The straps of a 70-litre pack can be especially cruel, punishing the wearer for every article of clothing, every scrap of food and every gulp of water deemed essential for three days of mountainous adoration. Add to this the pitiless load of the photographer (Canon 6D Mark ii, Tamron SP 150-600mm, Canon EF 17-40mm) and you’re left with a meditation-in-motion, refusing the pain just long enough to keep hiking, keep climbing and keep searching for something nearly extinct: the very last of the Atlantic caribou.
There was a time when this variety of woodland caribou spanned the entirety of the Canadian Maritimes: as far east as Cape Breton Island, as far south as Yarmouth, Nova Scotia, as far west as Quebec City and as far north as the Gaspésie Peninsula. They were some of the most southerly caribou in the world, uniquely suited for the rounded peaks of Atlantic Canada and the ancient forests of beech, pine, oak, spruce and hemlock composing its interior. As these forests began to fall, the Atlantic caribou were driven north by loss of habitat, arrival of new predators and bullets.
By the 1950s, Atlantic caribou were pressed against the southern shore of the St Lawrence River, taking refuge in the Chic Choc Mountains of Gaspésie National Park. They’ve languished there ever since, dwindling from the persistence of industry and the lethargy of governments.
There were as many as 1,000 caribou in 1950. Forty years later, closer to 200 remained. When I first visited this park in 2017, we put their population at a meager 90 individuals. Upon my return in the pandemic summer of 2020, there were no more than 70, hiding at the intersection of boreal bush and alpine.
Our route through this park’s backcountry took us over 60 kilometres and seven mountains—100,000 steps according to the morbid metrics of an accompanying Fitbit—and on each peak I exchanged the mercy of hiking poles for the optimism of my camera. During these pauses, when the sights and sounds of the Quebec wilderness held my absolute attention, I encountered swarms of moths thicker than fog, cliffs reaching into the staggering spaces between mountain chains and even great sheets of ice defying the heat of July and birthing entire rivers from their accumulated melt. There were moose, signs of bears and the chilling absence of caribou.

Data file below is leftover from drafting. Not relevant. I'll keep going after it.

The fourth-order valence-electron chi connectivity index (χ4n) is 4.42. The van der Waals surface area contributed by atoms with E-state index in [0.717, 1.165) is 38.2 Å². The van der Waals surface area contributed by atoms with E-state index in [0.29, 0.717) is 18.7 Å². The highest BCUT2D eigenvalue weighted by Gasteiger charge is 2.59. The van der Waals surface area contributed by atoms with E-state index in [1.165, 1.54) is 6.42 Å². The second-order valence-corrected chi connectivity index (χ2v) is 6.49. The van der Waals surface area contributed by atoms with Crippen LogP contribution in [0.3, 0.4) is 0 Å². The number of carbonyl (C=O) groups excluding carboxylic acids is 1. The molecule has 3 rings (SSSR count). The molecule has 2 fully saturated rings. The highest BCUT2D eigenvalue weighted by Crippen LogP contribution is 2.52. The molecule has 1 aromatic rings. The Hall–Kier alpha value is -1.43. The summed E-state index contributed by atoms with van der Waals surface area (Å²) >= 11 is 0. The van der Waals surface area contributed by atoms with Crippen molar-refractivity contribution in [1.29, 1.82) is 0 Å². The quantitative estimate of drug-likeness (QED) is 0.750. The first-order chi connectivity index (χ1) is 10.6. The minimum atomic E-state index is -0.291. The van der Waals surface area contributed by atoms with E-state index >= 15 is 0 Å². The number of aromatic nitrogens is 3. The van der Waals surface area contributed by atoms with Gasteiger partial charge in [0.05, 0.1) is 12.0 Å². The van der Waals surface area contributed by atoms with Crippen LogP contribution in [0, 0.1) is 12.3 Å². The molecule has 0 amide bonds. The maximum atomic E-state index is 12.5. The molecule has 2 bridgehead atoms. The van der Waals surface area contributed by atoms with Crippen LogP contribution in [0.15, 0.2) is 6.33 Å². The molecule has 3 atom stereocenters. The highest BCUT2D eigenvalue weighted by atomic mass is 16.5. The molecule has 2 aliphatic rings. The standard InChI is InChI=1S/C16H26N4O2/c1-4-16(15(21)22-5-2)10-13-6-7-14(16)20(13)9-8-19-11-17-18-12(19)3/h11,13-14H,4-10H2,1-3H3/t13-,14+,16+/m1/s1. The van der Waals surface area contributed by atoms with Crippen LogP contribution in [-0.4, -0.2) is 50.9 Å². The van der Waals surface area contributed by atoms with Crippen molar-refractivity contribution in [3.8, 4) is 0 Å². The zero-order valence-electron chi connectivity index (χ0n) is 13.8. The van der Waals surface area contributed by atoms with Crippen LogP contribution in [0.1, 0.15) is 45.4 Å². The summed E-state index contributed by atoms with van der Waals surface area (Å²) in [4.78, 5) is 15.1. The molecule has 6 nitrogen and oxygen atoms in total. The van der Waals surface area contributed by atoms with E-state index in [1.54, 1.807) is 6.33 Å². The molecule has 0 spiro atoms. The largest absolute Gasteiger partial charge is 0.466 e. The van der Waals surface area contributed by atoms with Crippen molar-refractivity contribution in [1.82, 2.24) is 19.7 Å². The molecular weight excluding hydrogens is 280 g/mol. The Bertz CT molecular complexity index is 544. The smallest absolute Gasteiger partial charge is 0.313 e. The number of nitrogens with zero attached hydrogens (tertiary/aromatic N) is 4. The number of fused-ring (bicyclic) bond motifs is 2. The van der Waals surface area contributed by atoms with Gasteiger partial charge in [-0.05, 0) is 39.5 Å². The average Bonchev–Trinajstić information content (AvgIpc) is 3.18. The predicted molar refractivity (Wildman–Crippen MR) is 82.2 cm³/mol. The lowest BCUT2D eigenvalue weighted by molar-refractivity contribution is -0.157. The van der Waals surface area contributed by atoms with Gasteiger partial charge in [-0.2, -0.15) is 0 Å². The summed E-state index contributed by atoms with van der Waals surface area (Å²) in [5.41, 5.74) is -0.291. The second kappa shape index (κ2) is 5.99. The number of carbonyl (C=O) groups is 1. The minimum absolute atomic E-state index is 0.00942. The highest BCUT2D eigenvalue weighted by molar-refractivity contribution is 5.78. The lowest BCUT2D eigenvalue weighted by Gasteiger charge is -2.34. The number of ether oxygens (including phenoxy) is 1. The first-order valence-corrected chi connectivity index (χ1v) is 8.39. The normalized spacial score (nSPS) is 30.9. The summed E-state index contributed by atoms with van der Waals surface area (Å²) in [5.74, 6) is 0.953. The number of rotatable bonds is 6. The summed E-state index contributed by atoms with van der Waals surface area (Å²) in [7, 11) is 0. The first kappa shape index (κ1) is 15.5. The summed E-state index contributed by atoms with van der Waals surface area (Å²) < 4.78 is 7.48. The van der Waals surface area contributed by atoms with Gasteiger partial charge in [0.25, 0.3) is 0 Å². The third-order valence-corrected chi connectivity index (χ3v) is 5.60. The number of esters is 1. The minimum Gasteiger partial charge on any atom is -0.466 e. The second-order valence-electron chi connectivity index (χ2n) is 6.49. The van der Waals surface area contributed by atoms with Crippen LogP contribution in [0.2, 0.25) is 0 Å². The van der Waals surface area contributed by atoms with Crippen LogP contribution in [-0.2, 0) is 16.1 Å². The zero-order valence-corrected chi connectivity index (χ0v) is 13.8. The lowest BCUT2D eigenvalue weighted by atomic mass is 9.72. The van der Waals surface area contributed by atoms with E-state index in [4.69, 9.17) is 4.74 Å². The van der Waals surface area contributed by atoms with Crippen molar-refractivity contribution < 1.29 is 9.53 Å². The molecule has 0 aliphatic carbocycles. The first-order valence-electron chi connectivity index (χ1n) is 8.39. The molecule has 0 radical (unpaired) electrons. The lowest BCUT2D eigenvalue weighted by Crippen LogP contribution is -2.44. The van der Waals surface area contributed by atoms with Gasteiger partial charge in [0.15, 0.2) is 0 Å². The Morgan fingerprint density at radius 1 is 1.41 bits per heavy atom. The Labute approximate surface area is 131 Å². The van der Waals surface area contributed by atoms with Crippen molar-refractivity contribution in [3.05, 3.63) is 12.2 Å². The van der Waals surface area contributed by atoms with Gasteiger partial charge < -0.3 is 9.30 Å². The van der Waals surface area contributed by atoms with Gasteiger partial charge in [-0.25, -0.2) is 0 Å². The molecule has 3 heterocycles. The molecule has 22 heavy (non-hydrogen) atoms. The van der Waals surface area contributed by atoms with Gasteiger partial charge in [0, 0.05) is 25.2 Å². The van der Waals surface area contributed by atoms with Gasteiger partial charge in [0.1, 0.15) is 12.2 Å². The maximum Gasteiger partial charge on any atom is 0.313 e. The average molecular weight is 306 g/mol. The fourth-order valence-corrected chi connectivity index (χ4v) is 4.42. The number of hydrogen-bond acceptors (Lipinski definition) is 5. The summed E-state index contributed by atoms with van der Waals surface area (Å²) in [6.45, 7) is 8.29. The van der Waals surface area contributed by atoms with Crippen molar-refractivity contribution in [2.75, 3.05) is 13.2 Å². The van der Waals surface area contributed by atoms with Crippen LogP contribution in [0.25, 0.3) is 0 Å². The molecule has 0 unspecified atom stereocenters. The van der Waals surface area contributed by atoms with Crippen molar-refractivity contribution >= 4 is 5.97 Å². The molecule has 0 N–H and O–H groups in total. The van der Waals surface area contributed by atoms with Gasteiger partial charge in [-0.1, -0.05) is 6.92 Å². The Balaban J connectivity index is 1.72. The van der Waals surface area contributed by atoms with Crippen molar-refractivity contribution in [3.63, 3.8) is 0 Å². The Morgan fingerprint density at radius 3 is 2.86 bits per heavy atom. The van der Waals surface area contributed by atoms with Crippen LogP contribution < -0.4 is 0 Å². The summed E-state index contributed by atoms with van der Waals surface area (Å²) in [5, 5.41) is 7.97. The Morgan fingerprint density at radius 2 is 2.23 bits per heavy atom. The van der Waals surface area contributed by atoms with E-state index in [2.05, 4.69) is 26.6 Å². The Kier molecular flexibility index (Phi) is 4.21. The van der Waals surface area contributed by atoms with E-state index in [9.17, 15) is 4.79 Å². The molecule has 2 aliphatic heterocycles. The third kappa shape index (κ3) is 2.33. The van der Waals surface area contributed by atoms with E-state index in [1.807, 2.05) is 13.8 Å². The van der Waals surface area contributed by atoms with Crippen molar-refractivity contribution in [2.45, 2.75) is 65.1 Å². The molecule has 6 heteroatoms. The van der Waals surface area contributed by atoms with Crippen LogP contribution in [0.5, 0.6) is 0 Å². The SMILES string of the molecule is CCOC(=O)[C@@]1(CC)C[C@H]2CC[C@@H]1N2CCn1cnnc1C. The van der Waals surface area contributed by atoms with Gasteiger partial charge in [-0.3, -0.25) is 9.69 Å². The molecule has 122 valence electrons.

I spoke with Professor Martin-Hugues St-Laurent of the Université du Québec à Rimouski, who has dedicated enormous research and advocacy to these caribou since 2008. I asked if these caribou were doomed. His reply rang anew in my ears with every unsuccessful stop, every empty mountain.
“When working in conservation ecology, you always face the possibility of having populations of interest being extirpated,” he said. “Yes, part of me is prepared for that.”
Killing these caribou has been illegal since 1949, and neither logging nor mining have been permitted in Gaspésie National Park since 1977. But on the Gaspésie Peninsula beyond the park, rampant logging has replaced mature forests with young regrowth and an excess of logging roads. As Martin-Hugues explains it, this disturbed landscape is of little use to caribou, but is ideal for moose and deer (their primary competitors) and for coyotes and bears (their primary predators). These species have become so populous outside the park than they’ve begun to spill in. Coyotes and bears are now combing the alpine breeding grounds of the Atlantic caribou and killing calves, preventing this critically endangered population from recruit new members, while at the same time older females and males reach the end of natural lifespans.